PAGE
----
0:23:36 - Dan Lynch
Yeah, it's an interesting situation. One of the things that you said there, which I really think is a really interesting point, is that the community came together and said no to this. I hope I'm saying that right. Incus Project that has been created is actually basically all the core developers and the original project leader of LXD. It's not just a few disgruntled people who might have been slightly associated, it's almost the core kind of people, which is amazing. They've basically been able to say look, you can't take this away from us, we're going to keep it going in another form.

0:24:18 - Jonathan Bennett
Yeah, they've essentially said we're not willing to put all of our eggs in that canonical branded basket. There are some potential resolutions out of this that are probably net positive. At this point, probably the best that we can hope for is that Incus becomes the upstream and Canonical continues to work on LXC as the downstream but pushes code to the Incus Project. That seems like that would be a reasonable solution that would make everybody happy. I guess one of the other alternatives is that the community sees it well. Ubuntu is handling this well and will refold, will re-merge the two forks. I don't know what will happen, but it's reassuring that the fork got spun up so quickly. Is that insurance that we're not losing control of this altogether? We're going to keep something out there that Canonical does not have control of.

0:25:17 - Doc Searls
A question for me in both the Red Hat and the Canonical case is given a chance to do it over again, would they do that? Would they do what they did? Would Red Hat have put the paywall up? Would Canonical have pulled LXD?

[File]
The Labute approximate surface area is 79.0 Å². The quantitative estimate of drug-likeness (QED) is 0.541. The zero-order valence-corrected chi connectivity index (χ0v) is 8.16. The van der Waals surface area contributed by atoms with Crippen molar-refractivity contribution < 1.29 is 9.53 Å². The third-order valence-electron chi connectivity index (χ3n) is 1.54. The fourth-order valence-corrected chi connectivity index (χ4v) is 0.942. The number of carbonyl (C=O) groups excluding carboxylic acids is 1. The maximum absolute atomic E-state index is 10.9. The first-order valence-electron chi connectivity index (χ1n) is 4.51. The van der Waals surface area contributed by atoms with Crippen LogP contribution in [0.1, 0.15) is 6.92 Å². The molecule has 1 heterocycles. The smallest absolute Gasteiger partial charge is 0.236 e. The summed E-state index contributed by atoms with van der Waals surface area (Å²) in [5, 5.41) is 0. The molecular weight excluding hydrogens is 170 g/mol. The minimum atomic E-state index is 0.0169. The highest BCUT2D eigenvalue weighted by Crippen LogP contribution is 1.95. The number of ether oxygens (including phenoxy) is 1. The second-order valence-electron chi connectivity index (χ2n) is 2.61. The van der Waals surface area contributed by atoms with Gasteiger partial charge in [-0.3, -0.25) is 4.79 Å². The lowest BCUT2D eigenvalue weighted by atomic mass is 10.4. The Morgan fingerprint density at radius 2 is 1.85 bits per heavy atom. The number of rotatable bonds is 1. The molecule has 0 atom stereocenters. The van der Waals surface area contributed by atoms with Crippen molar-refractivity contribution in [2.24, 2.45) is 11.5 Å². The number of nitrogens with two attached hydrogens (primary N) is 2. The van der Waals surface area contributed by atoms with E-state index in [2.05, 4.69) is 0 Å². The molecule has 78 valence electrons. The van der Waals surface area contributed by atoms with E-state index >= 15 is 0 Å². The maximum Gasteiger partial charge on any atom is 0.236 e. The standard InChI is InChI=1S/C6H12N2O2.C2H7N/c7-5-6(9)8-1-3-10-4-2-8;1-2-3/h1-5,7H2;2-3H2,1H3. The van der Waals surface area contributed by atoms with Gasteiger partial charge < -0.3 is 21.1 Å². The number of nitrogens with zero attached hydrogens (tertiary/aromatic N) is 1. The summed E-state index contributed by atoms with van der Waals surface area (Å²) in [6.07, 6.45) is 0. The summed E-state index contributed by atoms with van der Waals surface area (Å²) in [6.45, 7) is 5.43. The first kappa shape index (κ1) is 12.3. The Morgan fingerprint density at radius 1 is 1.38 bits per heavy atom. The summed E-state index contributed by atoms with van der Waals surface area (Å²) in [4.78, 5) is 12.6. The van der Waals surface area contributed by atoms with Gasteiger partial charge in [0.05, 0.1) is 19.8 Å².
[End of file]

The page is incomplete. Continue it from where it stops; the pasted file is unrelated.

0:25:34 - Jonathan Bennett
Probably In Red Hat's case. I think that was a decision that came down from above and we haven't seen a whole lot of repentance over that decision. If you will Remorse, I was going to say remorse. There you go With Canonical's case. It's such a new decision, it's still playing out. I feel like we need to give them a release or two and see how it works before we really get to two down on them.

0:26:06 - Doc Searls
Yeah, it seems to me there's a. I mean many years ago, when I was working in Silicon Valley, realized there were always these three levels of the species, of the corporate species growing there's new, then there's hot and then there's big, and they're administrated different ways. They have different imperatives and there's a certain thing that happens once things get big and they get bad in certain ways. Yeah, and it's often because they have people on top that have no recollection of what it was that got them there. They're just or just, because big can't move as well as small. But there's especially, let's say, with containers and other things like this, that we're it's not just moving up the stack, we're moving farther and farther away from the original imperatives behind the code base that everybody depends on and lose track of why it was so appealing in the first place.